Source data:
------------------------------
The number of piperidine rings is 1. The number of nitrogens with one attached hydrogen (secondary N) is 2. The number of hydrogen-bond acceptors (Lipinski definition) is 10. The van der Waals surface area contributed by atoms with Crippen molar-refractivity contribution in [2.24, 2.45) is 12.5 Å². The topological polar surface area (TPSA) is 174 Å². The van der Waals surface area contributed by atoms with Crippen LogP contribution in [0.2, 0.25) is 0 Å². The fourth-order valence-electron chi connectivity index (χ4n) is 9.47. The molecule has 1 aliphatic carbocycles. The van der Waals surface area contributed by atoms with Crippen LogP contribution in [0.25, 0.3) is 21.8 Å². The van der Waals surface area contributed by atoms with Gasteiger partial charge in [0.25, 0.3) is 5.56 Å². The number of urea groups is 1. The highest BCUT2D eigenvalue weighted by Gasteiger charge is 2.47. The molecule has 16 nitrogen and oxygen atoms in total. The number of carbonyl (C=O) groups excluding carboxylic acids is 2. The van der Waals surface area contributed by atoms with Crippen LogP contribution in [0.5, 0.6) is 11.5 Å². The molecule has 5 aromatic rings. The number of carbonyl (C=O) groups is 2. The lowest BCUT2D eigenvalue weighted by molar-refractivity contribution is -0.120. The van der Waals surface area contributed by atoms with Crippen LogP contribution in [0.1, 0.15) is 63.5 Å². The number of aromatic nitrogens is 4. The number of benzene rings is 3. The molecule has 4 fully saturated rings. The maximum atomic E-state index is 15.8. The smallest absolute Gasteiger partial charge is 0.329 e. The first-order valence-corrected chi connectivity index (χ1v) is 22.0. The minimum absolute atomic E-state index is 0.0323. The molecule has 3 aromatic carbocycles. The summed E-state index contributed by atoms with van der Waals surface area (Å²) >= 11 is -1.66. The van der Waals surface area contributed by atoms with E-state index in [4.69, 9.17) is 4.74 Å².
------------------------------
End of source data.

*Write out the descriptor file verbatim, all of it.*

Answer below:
The number of piperidine rings is 1. The number of nitrogens with one attached hydrogen (secondary N) is 2. The number of hydrogen-bond acceptors (Lipinski definition) is 10. The van der Waals surface area contributed by atoms with Crippen molar-refractivity contribution in [2.24, 2.45) is 12.5 Å². The topological polar surface area (TPSA) is 174 Å². The van der Waals surface area contributed by atoms with Crippen LogP contribution in [0.2, 0.25) is 0 Å². The fourth-order valence-electron chi connectivity index (χ4n) is 9.47. The molecule has 1 aliphatic carbocycles. The van der Waals surface area contributed by atoms with Crippen LogP contribution in [0.25, 0.3) is 21.8 Å². The van der Waals surface area contributed by atoms with Gasteiger partial charge in [0.25, 0.3) is 5.56 Å². The number of urea groups is 1. The highest BCUT2D eigenvalue weighted by Gasteiger charge is 2.47. The molecule has 16 nitrogen and oxygen atoms in total. The number of carbonyl (C=O) groups excluding carboxylic acids is 2. The van der Waals surface area contributed by atoms with Crippen LogP contribution in [0.5, 0.6) is 11.5 Å². The molecule has 5 aromatic rings. The number of carbonyl (C=O) groups is 2. The lowest BCUT2D eigenvalue weighted by molar-refractivity contribution is -0.120. The van der Waals surface area contributed by atoms with Crippen LogP contribution in [0.1, 0.15) is 63.5 Å². The number of aromatic nitrogens is 4. The number of benzene rings is 3. The molecule has 4 fully saturated rings. The maximum atomic E-state index is 15.8. The smallest absolute Gasteiger partial charge is 0.329 e. The first-order valence-corrected chi connectivity index (χ1v) is 22.0. The minimum absolute atomic E-state index is 0.0323. The molecule has 3 aromatic carbocycles. The summed E-state index contributed by atoms with van der Waals surface area (Å²) >= 11 is -1.66. The van der Waals surface area contributed by atoms with E-state index in [4.69, 9.17) is 4.74 Å².